September 2016
Volume 57, Issue 12
Open Access
ARVO Annual Meeting Abstract  |   September 2016
Analysis by NASA’s VESGEN Software of Vascular Branching in the Human Retina with a Ground-Based Microgravity Analog
Author Affiliations & Notes
  • Patricia A Parsons-Wingerter
    Space Life Sciences Research Branch, NASA Ames Research Center, Moffett Field, California, United States
  • Ruchi J Vyas
    Space Life Sciences Research Branch, NASA Ames Research Center, Moffett Field, California, United States
  • Sneha Raghunandan
    Space Life Sciences Research Branch, NASA Ames Research Center, Moffett Field, California, United States
  • Amanda C. Vu
    NASA SLSTP Summer Internship Program/ University of California Berkeley, Berkeley, California, United States
  • Susana B. Zanello
    Universities Space Research Association, NASA Johnson Space Center, Houston, Texas, United States
  • Rob Ploutz-Snyder
    Universities Space Research Association, NASA Johnson Space Center, Houston, Texas, United States
  • Giovanni Taibbi
    Department of Ophthalmology and Visual Sciences, University of Texas Medical Branch at Galveston, Galveston, Texas, United States
  • Gianmarco Vizzeri
    Department of Ophthalmology and Visual Sciences, University of Texas Medical Branch at Galveston, Galveston, Texas, United States
  • Footnotes
    Commercial Relationships   Patricia Parsons-Wingerter, None; Ruchi Vyas, None; Sneha Raghunandan, None; Amanda C. Vu, None; Susana B. Zanello, None; Rob Ploutz-Snyder, None; Giovanni Taibbi, None; Gianmarco Vizzeri, None
  • Footnotes
    Support  NASA NRA to P Parsons; NASA Human Research & SLSTP Programs
Investigative Ophthalmology & Visual Science September 2016, Vol.57, 1671. doi:
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      Patricia A Parsons-Wingerter, Ruchi J Vyas, Sneha Raghunandan, Amanda C. Vu, Susana B. Zanello, Rob Ploutz-Snyder, Giovanni Taibbi, Gianmarco Vizzeri; Analysis by NASA’s VESGEN Software of Vascular Branching in the Human Retina with a Ground-Based Microgravity Analog. Invest. Ophthalmol. Vis. Sci. 2016;57(12):1671.

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      © ARVO (1962-2015); The Authors (2016-present)

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Abstract

Purpose : Significant risks for visual impairment were discovered recently in astronauts following spaceflight, especially after long-duration missions. We hypothesize that microgravity-induced fluid shifts result in pathological changes within the retinal vasculature that precede visual and other ocular impairments. We therefore are analyzing retinal vessels in healthy subjects with NASA’s VESsel GENeration Analysis (VESGEN) software before and after head-down tilt (HDT), a ground-based microgravity analog.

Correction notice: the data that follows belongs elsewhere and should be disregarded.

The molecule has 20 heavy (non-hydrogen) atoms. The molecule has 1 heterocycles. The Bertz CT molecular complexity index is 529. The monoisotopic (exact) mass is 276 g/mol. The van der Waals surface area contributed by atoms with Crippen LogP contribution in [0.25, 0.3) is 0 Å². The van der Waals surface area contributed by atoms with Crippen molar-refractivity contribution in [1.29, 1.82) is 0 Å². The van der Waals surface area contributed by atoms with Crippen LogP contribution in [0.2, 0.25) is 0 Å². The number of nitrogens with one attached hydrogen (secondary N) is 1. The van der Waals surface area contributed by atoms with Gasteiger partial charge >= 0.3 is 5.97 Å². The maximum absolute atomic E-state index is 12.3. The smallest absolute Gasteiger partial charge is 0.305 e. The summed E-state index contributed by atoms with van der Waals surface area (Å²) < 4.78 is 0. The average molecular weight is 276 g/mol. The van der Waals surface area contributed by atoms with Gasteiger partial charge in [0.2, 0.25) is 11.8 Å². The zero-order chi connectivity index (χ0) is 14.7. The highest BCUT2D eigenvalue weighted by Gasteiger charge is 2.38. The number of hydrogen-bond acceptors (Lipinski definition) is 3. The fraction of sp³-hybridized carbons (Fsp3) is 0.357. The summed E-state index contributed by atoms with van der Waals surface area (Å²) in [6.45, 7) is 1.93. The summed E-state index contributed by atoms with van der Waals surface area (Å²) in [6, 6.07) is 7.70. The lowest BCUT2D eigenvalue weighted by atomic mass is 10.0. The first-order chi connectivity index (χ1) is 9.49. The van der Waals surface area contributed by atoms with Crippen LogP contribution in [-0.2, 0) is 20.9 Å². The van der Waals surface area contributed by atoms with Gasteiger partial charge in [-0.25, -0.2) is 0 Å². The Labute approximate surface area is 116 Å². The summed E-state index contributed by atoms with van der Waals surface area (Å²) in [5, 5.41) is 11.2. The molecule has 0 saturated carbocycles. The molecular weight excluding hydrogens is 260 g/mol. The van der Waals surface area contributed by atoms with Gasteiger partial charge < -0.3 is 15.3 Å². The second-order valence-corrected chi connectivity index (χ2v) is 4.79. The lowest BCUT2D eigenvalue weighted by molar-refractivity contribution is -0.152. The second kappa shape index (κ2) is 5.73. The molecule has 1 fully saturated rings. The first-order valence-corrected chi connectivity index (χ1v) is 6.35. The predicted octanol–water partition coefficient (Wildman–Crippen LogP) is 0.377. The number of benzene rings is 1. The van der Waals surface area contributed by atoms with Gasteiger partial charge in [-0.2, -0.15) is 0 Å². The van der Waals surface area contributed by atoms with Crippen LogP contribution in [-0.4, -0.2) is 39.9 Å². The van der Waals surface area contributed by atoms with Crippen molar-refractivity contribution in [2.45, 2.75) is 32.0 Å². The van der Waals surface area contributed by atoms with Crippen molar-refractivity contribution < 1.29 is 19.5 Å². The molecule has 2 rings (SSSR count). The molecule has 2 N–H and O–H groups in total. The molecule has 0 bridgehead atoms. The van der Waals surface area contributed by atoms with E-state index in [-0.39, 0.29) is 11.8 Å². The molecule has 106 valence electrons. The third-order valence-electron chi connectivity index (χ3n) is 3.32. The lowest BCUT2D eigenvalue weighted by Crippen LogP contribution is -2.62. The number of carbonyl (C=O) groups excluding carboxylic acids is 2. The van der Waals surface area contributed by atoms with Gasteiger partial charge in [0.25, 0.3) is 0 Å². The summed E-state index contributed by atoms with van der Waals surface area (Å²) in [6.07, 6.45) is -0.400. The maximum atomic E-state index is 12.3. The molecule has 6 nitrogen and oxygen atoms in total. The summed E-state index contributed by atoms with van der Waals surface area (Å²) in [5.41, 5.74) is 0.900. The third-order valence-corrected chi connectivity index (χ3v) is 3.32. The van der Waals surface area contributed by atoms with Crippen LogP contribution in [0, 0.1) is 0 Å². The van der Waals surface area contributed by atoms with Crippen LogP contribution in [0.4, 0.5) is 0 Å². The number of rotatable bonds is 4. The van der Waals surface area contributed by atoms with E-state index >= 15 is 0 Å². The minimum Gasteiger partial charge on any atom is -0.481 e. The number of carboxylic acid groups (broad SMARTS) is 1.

Methods : Spectralis® infrared (IR) fundus images were collected from both eyes of 6 subjects before and after 70 days of bed rest at 6 degree HDT (NASA Campaign 11). For our retrospective study, branching patterns in arterial and venous trees are mapped by VESGEN into vessel branching generations (Gx) quantified by parameters that include densities of vessel length (Lv), area (Av), number (Nv) and fractal dimension (Df) as described previously for diabetic retinopathy (IOVS 51(1):498). Results are further assigned by VESGEN into groups of large (G1-3), medium (G4-6) and small (G≥7) vessels.

Results : All subjects remained asymptomatic throughout duration of HDT. To date, we have analyzed one IR image from each of the 12 eyes. Interestingly, two groups identified by VESGEN anlaysis within the masked study population are distinguished by the presence or absence of small veins (G≥7). For example, L≥7 and Av≥7 are 2.7±1.3 E-4 px/px2 and 7.2±3.6 E-4 px2/px2 in 6 retinas, but 0 in the other 6 retinas. Nonetheless, the space-filling properties of the entire venous trees were remarkably uniform by all parameters, such as Df = 1.56±0.02 for 6 retinas with G≥7 and 1.55±0.02 for retinas without G≥7. No small arteries (G≥7) were detected.

Conclusions : For our preliminary study of masked images, two groups of branching venous trees with and without small veins (G≥7) were clearly identified by VESGEN. Upon completing all images and unmasking the subject status of pre- and post-HDT, we will determine whether differences in the presence or absence of small veins are important correlates, and perhaps reliable predictors, of other ocular and physiological adaptations to prolonged head-down tilt and microgravity. Clinical methods for examining adaptive microvascular remodeling in the retina to microgravity space flight are currently not established.

This is an abstract that was submitted for the 2016 ARVO Annual Meeting, held in Seattle, Wash., May 1-5, 2016.

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